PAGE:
Types of Information Sources for Environmental Studies Projects
Because Environmental Studies is an interdisciplinary field, research projects may require a variety of information resources. Some of the types of information resources you should be thinking about using are listed below.
Journal articles-- These are scholarly, peer-reviewed articles. They can be from any discipline, depending on the nature of your topic. Use the tabs above "Using Journals" and "Databases" to get started.
Books-- Identify relevant books using the Knox Library catalog, the I-Share catalog and WorldCat. See the tab above "Finding Books."
News sources-- You may need newspaper articles or other news sources from localities or regions. Use these only when the information you seek is not available in scholarly sources. See the tab above "News Sources."
Technical reports -- While this type of material is not technically peer-reviewed, it is valuable research produced by scientists and engineers for the scientific community, and, often, business and industry. These are most often identified using library catalogs, although an increasing amount of this type of research is freely available on the Internet. See the "Technical Reports" tab above.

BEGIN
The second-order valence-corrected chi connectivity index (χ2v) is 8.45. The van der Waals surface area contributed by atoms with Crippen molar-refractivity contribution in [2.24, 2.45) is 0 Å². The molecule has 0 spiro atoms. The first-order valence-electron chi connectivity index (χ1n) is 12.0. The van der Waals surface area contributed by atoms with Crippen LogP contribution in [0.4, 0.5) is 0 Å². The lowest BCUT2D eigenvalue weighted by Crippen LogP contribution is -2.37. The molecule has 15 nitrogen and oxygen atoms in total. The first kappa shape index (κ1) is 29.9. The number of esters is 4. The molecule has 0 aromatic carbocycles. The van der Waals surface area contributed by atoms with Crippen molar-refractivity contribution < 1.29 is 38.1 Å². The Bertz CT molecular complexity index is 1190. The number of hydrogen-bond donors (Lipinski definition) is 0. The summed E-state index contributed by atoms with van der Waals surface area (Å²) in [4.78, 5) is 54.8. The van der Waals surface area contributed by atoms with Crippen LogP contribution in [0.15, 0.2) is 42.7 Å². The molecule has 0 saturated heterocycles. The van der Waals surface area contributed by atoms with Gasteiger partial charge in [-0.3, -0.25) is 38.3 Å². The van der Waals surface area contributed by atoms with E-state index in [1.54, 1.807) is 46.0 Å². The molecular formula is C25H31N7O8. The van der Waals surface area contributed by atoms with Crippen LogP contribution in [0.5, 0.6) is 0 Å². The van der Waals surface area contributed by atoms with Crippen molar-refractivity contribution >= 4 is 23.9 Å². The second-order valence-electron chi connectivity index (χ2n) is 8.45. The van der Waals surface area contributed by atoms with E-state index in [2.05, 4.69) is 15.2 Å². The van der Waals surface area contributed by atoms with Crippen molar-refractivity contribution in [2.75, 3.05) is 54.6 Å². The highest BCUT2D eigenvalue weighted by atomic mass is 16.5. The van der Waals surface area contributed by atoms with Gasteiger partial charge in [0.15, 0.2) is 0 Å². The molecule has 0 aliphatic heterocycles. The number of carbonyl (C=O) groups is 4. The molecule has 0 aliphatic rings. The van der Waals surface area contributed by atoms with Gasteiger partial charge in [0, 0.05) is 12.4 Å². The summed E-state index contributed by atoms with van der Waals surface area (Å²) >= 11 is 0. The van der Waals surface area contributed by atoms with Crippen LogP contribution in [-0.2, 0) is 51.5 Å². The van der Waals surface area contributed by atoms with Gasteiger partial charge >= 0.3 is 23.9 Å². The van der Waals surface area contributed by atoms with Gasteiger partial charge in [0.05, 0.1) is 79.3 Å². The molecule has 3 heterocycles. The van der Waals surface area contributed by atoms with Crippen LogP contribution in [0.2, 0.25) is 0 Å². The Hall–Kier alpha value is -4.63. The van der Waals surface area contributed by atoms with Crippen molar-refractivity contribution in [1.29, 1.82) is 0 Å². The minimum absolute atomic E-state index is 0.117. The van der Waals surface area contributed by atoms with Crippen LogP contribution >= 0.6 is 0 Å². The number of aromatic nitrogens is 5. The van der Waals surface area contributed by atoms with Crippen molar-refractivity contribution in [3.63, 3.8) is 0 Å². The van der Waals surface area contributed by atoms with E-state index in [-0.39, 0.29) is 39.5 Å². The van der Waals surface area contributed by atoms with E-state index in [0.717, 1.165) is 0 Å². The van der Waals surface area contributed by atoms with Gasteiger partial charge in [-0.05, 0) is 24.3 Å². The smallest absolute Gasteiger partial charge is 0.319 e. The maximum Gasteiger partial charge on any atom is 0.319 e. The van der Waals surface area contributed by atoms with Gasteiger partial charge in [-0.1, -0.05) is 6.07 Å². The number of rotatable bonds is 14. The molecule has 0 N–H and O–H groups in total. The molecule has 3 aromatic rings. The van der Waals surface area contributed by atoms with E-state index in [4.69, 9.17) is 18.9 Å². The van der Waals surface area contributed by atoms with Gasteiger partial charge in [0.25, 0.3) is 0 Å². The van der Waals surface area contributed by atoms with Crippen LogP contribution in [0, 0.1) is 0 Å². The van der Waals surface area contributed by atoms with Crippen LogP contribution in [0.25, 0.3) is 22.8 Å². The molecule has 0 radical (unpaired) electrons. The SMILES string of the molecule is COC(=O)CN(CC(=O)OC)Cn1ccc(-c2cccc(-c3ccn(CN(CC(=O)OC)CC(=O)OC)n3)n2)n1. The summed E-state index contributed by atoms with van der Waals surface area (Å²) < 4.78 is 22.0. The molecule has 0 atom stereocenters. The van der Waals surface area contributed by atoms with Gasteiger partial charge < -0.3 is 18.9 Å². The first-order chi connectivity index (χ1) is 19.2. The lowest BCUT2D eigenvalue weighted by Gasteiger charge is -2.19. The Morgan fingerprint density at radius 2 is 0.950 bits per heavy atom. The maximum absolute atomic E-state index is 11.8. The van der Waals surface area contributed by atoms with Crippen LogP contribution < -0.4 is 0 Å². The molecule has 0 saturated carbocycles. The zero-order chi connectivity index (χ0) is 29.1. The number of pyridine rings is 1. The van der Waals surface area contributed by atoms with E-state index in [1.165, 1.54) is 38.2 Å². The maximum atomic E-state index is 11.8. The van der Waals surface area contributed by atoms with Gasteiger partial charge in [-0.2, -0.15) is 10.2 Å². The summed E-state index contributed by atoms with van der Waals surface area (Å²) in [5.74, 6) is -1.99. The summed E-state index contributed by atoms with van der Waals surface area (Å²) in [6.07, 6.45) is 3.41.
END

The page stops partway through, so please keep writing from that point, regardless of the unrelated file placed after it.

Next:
Maps-- Depending on the topic, maps may be an essential component of your project.
Data -- Statistics and data can be used as evidence to support your arguments. Often, you will be collecting your own data, but you may also need other sources for data, such as population and demographic data, economics data, etc. Click on the tab above "Finding Data."
Popular magazines -- These sources may be necessary if your project needs "how-to" or more practical information. Use these types of sources judiciously and consult with your advisor/mentor about how much you should rely on popular magazines vs more scholarly sources.
Archival material-- If your project involves any kind of historical research, you may need to find archival material. Please ask for help from Laurie Sauer if this is the case.